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Tuesdays and Thursdays 2:20 p.m. to 3:35 p.m. Civil Engineering Building Room 219
Instructor: Dr. Gretchen Miller Office: 205‐E WERC Office Hours: 4:00 – 5:00 p.m., Tuesday and Wednesday (or by appointment) Telephone: 862‐2581 Email: firstname.lastname@example.org Website: http://ceprofs.tamu.edu/gmiller Course Description and Outcomes: Welcome to Groundwater Engineering! Managing water below the surface of the earth presents a unique engineering challenge. Not only are we working with natural systems, which are always subject to a higher degree of uncertainty than man‐made ones, but we also have to work wearing a blindfold. We can never truly, deterministically characterize a hydrogeologic system, because in order to do so, we would need to drill so many wells that there would be no more “ground” to contain the water! It can be daunting to consider, but we wouldn’t be engineers and scientists if we didn’t enjoy a challenge, now would we? In this course, we will first survey the fundamental science of hydrogeology, the study of the distribution and movement of water through geologic formations, i.e. soil, sediments, and rocks. We will then explore, in depth, the mathematical models of fluid flow in porous media and methods for solving these equations. They are derived from physical principles like conservation of mass and are used to describe all groundwater flow. These equations have been solved analytically for some common flow situations, like pumping wells, but we must use numerical methods to tackle complex, multidimensional ones. We also need to use statistics to quantitatively describe the uncertainty associated with the subsurface. Finally, we will use all of these tools to address practical groundwater engineering problems: characterizing the subsurface using aquifer tests, transport and remediation of contaminant, and others (as time permits). After successfully completing this course, you should be able to accomplish the following types of engineering tasks: Create a conceptual model of an area’s hydrogeology that can be used to guide a site investigation or engineering design project. Compare methods for solving groundwater flow equations under a variety of situations, selecting the most appropriate modeling techniques based on an engineering project’s goals and evaluating how their weaknesses may impact the final conclusions. Develop a preliminary consulting report for a groundwater development or remediation project.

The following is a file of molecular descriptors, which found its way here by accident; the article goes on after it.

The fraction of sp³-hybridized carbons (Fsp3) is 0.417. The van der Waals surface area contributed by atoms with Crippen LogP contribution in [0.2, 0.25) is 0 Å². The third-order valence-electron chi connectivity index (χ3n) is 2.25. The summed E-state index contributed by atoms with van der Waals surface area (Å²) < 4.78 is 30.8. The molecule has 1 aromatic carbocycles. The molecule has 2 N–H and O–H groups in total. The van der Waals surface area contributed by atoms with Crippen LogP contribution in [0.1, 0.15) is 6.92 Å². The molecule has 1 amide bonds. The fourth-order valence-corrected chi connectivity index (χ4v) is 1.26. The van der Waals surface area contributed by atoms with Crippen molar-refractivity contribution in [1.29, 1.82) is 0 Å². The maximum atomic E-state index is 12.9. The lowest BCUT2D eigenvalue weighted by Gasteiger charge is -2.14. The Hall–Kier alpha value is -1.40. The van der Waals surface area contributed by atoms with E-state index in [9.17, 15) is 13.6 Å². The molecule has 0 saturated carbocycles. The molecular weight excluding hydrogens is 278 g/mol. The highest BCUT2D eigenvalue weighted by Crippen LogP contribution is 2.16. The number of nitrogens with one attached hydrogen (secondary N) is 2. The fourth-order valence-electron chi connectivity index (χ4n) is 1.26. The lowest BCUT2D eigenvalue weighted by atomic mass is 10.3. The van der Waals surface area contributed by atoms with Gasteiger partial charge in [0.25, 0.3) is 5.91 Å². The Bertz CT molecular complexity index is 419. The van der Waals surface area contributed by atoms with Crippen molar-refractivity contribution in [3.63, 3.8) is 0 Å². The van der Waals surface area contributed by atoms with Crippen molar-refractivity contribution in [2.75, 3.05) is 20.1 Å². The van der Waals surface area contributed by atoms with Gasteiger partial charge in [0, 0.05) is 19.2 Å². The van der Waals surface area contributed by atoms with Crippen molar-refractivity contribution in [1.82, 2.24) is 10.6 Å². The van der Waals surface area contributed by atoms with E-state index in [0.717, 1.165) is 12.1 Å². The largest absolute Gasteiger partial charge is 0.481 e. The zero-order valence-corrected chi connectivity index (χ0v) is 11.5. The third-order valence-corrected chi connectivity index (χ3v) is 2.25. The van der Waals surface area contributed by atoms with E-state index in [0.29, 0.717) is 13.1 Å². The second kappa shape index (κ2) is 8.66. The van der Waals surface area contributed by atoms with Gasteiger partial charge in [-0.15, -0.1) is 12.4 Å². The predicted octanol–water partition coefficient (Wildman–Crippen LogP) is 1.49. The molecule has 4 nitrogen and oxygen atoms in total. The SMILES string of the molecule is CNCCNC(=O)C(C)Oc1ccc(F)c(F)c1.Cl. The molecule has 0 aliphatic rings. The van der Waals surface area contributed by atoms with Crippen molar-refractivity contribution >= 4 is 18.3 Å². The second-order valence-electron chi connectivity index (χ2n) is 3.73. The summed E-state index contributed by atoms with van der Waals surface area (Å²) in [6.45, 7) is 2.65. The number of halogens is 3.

The TAMU course catalog has a slightly more abbreviated description. It reads, “Groundwater Engineering (3‐0). Credit 3. Groundwater hydrology, theory of groundwater movement, steady‐state
” Course Resources: Required Text: Todd. NJ. ISBN‐13: 978‐0‐471‐74243‐2. and keep up with the reading assignments. (2006). unless you have my prior approval. Task Percentage of Grade . attempting to give lively and interesting lectures. Optional Reference: Pinder. which will consist of a paper and oral presentation on a groundwater related topic of your choosing. I will uphold my end of this implicit student‐teacher contract by providing relevant and timely feedback on your completed work. and leaving plenty of time for questions.flow. since most groundwater flow equations use differentials. A. for 25% each. and you will be asked to analyze the results and create a brief consulting report. ISBN 0‐471‐05937‐4. pdf text from the TAMU Library. when possible. turn homework and other assignments in on‐ time. All enrolled students should have access to the site. multiple‐phase flow. be based on actual data sets found in the literature. A good foundation in calculus is also recommended. groundwater contamination and models. D. on the day it is due (typically Fridays). Auditors may request permission from me to access the site. It will. Wiley Interscience: Hoboken. artificial recharge.. (2005). K. G. using your Howdy logon. Your written work should be your own. salt water intrusion. It may be completed individually or in a group. but are not required. Computer programming skills or some previous coursework on hydrogeology will certainly be helpful. M. Homework should be turned in during class or to my mailbox (205 WERC) by 5:00 p. potential flow. 3rd Edition. for a maximum of half‐credit. Homework will be 15% of your grade and is designed to give you practical experience handling hydrogeologic measurements and flow calculations.tamu. L. Please feel free to contact me if you are uncertain about your preparation for this course. Course Grading and Policies: Unlike sediment deposition. F. mechanics of well flow. Prerequisites: Fluid Dynamics at the undergraduate level is required (CVEN 311 or its equivalent). your success in this class is not based on a random process! The same good behavior that helped you excel in your undergraduate studies should also be applied here.m. Late homework will be accepted any time prior to last class of the semester. Subsurface Hydrology. and Celia. Makeup exams will only be given for excused absences. Wiley Interscience: Hoboken. Please attend lectures and actively participate in discussions. This report will be 10% of your grade. Website: Course materials will be posted on the TAMU eLearning website at http://elearning. We will collect a number of data points. but you may consult me or your student colleagues if you are having difficulty solving a problem. Available for free as an electronic. and Mays. Groundwater Hydrology. Another 25% of your grade will be based on your term project. NJ. The class will visit the TAMU Hydrogeology site at a date to be determined. One 75‐minute midterm and one 120‐minute final examination are scheduled.edu.